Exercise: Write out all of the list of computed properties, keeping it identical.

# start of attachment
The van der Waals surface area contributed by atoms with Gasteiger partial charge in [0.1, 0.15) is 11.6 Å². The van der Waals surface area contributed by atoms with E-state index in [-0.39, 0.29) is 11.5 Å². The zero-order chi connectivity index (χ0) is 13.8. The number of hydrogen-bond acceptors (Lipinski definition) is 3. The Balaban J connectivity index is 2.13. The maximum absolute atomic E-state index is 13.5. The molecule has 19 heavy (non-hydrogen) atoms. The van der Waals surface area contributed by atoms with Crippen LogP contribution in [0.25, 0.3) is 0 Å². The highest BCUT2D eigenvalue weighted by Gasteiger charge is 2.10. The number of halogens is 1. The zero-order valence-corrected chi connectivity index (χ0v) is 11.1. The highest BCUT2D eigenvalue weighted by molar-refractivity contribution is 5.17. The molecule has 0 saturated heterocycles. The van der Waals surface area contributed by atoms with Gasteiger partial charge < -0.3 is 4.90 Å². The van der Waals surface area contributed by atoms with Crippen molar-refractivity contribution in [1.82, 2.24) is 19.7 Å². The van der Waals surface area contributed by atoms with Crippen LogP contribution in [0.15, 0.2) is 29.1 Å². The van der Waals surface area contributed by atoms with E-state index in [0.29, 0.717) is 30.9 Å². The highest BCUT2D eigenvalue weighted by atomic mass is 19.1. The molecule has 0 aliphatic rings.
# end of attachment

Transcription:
The van der Waals surface area contributed by atoms with Gasteiger partial charge in [0.1, 0.15) is 11.6 Å². The van der Waals surface area contributed by atoms with E-state index in [-0.39, 0.29) is 11.5 Å². The zero-order chi connectivity index (χ0) is 13.8. The number of hydrogen-bond acceptors (Lipinski definition) is 3. The Balaban J connectivity index is 2.13. The maximum absolute atomic E-state index is 13.5. The molecule has 19 heavy (non-hydrogen) atoms. The van der Waals surface area contributed by atoms with Crippen LogP contribution in [0.25, 0.3) is 0 Å². The highest BCUT2D eigenvalue weighted by Gasteiger charge is 2.10. The number of halogens is 1. The zero-order valence-corrected chi connectivity index (χ0v) is 11.1. The highest BCUT2D eigenvalue weighted by molar-refractivity contribution is 5.17. The molecule has 0 saturated heterocycles. The van der Waals surface area contributed by atoms with Gasteiger partial charge < -0.3 is 4.90 Å². The van der Waals surface area contributed by atoms with Crippen molar-refractivity contribution in [1.82, 2.24) is 19.7 Å². The van der Waals surface area contributed by atoms with Crippen LogP contribution in [0.15, 0.2) is 29.1 Å². The van der Waals surface area contributed by atoms with E-state index in [0.29, 0.717) is 30.9 Å². The highest BCUT2D eigenvalue weighted by atomic mass is 19.1. The molecule has 0 aliphatic rings.